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Whether you’re building, have just moved into a new home or are renovating your current room, considering eco-friendly materials can be a healthier decision for both you and the environment. Here are some floor-to-ceiling options for your space. Flooring Introduce sustainable products to your room starting from the ground up. Flooring is a significant investment during any remodel, but the price of eco-friendly options are holding pace with more conventional products these days. Cork is a natural product that doesn’t require cutting down the tree for harvest. The cork is a bark that actually grows outside the tree and is shaved off. Cork is anti-microbial and fire resistant. Bamboo , increasingly used in many products from building materials to socks, continues to see a rise in popularity because of the quick regrowth and environmentally friendly growing practices. Glass tiles, concrete and rubber are other options. If you are looking for carpet, check into wool or those made with recycled plastic (PET). Related: The best eco-friendly floor options for your home Paint In your effort to bring the green into your bedroom, choose any color of recycled paint . More and more companies are recycling unused paint, bringing it back to life instead of adding to the waste stream. There are also paints with soybean and sunflower oils as well as recycled plastic for the resin. Vegetable matter, clay, chalk and other natural materials are just some of the options paint manufacturers have incorporated into their products. Furniture With new flooring and wall color, it might be time to switch out the bedroom furniture, too. Fortunately, there are many furniture options that offer a sustainable solution. You can choose from bamboo and other natural woods, of course. But then there are furniture options made with recycled materials like the Sactional , which recycles water bottles in the manufacturing process. Buying pre-owned items is another earth-friendly option. If you decide to buy new, look for companies with good sustainability practices like West Elm, which is FSC- and fair-trade certified and made in the U.S. Plants Incorporating houseplants into your interior design not only adds visual interest and the calming vibes of nature, but also freshens the air by adding oxygen and removing carbon dioxide. Plants in your bedroom can hang from a hook in the ceiling, sit in a window sill or rest on a piece of furniture. One tricky thing about houseplants is that photosynthesis mostly takes place during the day, which means they may release that carbon dioxide back into the air while you’re sleeping. Certain plants such as orchids, succulents, snake plants and bromeliads, however, work in the opposite way, cleaning up the air while you slumber. Related: 9 ways to introduce nature into your dull work space Air purifiers Even though plants help, commercially available air purifiers can really filter out allergens . They come at a cost though —  to both your pocket and the waste stream. Instead, look into eco-friendly options to purify your bedroom air like the low-power consuming Andrea Air Filter that uses plants to more effectively filter the air. Another option is the Chikuno Cube, a natural air purifier made from an ultra-fine powder of activated bamboo charcoal and clay minerals. Himalayan pink salt has natural purification capabilities. This material is available in a variety of lamps that also offer a unique touch to your decor. To minimize the pollutants in your room from petroleum-based candles , incorporate natural beeswax candles instead. Eco-friendly electronics If you must have electronics in your room, be sure to choose those that use less energy and produce less waste. Start by checking out the Energy Star label on any televisions you consider purchasing. An even more in-depth rating comes from the Electronic Product Environmental Assessment Tool, or EPEAT. Products with this certification have met standards in eight key areas of environmental concern such as material selection, post-consumer waste, packaging and extension of lifecycle. If you are replacing an old TV, be sure to recycle it responsibly. Another product that might be in your bedroom is a computer. Newer models have become quite eco-friendly, too, but you have to look a little harder for them. Our favorite example is the options from iameco , a Dublin company that offers a 10-year design with replaceable and upgradable parts. The computers use less energy than others on the market and the casing is made from wood rather than plastic. Lighting Another source of energy consumption in your room is lighting. For a central light, a ceiling fan can work double-time as a light and fan, which can make the room more pleasant while offering some energy savings. For wall- or ceiling-mounted lights, look for products made with natural or recycled materials. Consider buying secondhand to intercept products from entering the waste stream. Related: 10 money-saving tips for a green home Also pay attention to the bulb. Standard halogen incandescent, compact fluorescent lamp (CFL) and light emitting diode ( LED ) bulbs uses significantly less energy than an old-school incandescent. Linens We’ve covered a lot of the germane materials you might add to your room during a remodel or upgrade, but also consider your covers. Sheets, blankets and comforters can have a significant environmental impact. Choose organic cotton instead of standard cotton, which creates chemical runoff. There are several certifications you can look for in your linens, each with its own standards and criteria regarding sourcing and types of materials, treatment of employees and environmental practices. These include Certified B Corporation, Standard 100 by OEKO-TEX®, Global Organic Textile Standard (GOTS) and Green Business Certification. Images via Shutterstock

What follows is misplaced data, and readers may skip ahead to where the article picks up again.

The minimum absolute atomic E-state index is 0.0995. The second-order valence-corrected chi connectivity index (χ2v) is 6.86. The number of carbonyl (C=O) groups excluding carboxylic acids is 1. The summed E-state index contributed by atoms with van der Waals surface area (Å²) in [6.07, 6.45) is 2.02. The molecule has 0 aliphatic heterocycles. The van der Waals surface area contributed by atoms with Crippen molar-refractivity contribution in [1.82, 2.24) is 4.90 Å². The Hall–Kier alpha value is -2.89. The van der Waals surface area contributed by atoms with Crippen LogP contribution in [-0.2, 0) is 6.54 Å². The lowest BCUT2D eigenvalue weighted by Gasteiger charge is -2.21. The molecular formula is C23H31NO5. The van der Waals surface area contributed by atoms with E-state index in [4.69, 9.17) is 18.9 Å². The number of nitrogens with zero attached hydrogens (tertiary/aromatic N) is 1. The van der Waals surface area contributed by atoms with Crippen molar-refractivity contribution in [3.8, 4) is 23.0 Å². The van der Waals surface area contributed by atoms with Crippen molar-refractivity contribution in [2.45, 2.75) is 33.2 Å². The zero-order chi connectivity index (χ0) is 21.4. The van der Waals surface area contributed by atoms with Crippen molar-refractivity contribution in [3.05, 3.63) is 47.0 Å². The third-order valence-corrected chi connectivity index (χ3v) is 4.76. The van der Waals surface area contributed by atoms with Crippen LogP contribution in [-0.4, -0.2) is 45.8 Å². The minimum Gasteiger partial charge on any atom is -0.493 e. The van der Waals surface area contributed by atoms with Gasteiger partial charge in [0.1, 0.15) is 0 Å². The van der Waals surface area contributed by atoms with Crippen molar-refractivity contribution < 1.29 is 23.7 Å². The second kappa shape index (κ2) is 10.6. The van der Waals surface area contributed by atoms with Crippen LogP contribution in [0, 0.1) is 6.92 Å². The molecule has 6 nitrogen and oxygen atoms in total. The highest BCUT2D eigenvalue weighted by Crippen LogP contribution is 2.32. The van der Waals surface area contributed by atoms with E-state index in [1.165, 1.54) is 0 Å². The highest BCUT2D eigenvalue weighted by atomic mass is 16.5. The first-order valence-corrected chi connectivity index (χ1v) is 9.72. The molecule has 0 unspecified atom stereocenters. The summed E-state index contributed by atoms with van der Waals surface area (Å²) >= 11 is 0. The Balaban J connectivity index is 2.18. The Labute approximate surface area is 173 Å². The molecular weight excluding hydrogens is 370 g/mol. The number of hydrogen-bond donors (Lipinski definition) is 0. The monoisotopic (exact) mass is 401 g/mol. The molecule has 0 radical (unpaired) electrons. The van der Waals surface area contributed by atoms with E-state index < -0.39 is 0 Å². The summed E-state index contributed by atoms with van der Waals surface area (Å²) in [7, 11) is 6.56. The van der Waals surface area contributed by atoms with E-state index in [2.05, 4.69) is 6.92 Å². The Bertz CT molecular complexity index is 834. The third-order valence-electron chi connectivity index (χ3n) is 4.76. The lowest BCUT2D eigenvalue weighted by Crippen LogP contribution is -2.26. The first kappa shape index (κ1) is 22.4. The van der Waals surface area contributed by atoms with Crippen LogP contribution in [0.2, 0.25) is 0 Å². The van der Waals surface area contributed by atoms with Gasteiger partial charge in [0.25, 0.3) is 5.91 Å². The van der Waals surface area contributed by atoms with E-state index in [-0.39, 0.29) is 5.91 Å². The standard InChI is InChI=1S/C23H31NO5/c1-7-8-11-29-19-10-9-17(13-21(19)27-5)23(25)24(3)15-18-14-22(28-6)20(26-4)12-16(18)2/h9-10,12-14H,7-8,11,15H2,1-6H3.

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Go green in your bedroom with these sustainable decor picks